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The finals of the T20 Women's World Cup are expected to affect gender equality in the coming years



It's 2020, and 86,174 fans gathered at CWM on International Women's Day to watch the final of the T20 Women's World Cricket Championship between Australia and India.

This number breaks the record for the largest audience at a women's sports event in Australia and is also the largest audience for a cricket game for women worldwide.
It still sounds like a utopian dream, but the impact on gender equality in sports will be felt in the coming years.

Unparalleled support
You may be wondering why a column in AFLW would start cricket, but as Kevin Roberts, general manager of Cricket Australia, said, it was "bigger than a cricket match and bigger than an event". athletic ".

"It's about empowering women and girls around the world," said Roberts earlier this week. "It means that the world is on the way to gender equality, men and women."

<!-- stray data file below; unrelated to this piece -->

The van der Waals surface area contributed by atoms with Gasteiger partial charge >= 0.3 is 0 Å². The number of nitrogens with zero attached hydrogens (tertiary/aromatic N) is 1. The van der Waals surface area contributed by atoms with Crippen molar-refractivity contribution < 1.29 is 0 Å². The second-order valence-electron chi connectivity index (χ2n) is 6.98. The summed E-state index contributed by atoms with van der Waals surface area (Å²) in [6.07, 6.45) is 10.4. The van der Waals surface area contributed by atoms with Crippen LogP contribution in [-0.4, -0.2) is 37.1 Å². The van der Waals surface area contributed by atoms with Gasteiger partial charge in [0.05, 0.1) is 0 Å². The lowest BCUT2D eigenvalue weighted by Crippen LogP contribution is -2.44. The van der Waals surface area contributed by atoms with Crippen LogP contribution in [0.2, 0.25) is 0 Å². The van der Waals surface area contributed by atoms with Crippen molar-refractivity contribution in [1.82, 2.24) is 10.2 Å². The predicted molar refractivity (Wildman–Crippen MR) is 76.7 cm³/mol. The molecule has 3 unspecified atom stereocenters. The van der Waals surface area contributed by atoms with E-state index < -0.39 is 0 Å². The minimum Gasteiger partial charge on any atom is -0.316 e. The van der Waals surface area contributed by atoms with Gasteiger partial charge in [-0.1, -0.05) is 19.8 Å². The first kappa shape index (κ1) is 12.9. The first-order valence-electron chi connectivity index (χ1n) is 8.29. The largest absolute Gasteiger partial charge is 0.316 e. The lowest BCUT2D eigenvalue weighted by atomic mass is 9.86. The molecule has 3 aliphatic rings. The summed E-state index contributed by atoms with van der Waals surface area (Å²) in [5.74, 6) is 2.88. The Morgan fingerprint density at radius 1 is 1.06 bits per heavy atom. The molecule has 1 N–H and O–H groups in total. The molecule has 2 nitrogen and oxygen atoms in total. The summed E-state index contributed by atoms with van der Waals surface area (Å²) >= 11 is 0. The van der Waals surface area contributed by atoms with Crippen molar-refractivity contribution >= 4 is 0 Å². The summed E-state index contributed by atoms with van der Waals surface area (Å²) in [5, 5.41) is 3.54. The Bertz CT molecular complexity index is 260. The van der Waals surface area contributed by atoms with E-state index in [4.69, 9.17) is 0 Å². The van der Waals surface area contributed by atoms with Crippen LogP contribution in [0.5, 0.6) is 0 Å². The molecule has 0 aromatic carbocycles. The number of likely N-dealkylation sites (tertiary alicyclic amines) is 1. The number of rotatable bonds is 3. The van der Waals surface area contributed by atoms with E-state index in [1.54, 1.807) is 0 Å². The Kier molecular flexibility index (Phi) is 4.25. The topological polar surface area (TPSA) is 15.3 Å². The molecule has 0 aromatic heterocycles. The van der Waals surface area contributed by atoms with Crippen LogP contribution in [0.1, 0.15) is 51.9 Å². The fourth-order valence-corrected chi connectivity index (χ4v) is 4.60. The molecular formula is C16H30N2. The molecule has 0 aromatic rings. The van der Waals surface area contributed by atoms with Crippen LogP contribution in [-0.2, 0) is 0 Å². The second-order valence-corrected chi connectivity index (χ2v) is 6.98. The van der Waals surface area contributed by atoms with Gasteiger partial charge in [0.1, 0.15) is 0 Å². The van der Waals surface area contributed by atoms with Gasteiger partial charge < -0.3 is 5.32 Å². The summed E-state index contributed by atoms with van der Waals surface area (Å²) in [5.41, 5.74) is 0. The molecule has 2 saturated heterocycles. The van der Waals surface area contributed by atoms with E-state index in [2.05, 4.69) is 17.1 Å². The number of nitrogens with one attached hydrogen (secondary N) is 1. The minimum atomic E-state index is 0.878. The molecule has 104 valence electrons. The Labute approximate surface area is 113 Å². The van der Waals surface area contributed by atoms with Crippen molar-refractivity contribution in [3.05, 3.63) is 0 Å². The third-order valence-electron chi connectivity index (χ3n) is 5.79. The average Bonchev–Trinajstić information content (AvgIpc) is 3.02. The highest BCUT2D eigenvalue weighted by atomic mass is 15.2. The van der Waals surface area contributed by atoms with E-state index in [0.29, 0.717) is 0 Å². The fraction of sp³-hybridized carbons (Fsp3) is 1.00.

Even the AFL laid down its arms on the occasion and decided to celebrate International Women's Day by promoting the # EachforEqual movement with a video of their cross-code stars and pleading with their Twitter followers of #FilltheMCG on Sunday what women's sport means to us.

Such a decision would be exceptional and unprecedented in men's sports. The equivalent could be the AFL men's bank cards for the Boxing Day Test.
The unusual camaraderie shows how different women's sport is and that the promotion of gender equality in sport requires a whole range of collaborations that cross traditional lines of battle.
Not all gender equality news in sports is good
However, gender equality in Australia is declining.

Such commitment to the cause is all the more relevant as the study published by the think tank per capita last week shows that Australia has taken a quick step backwards in a global context on a range of measures. for gender equality.

His report “Measure for Measure: Gender Equality in Australia” showed that in 14 years, Australia had lost 29 places from 15th to 44th place in the world according to the Global Gender Gap Index. The report notes that less than 50% of teenage girls do sports.

One of the most alarming results was that of 98% of school age girls who said they had received no equal treatment for boys. Most said that they felt most comfortable when exercising.

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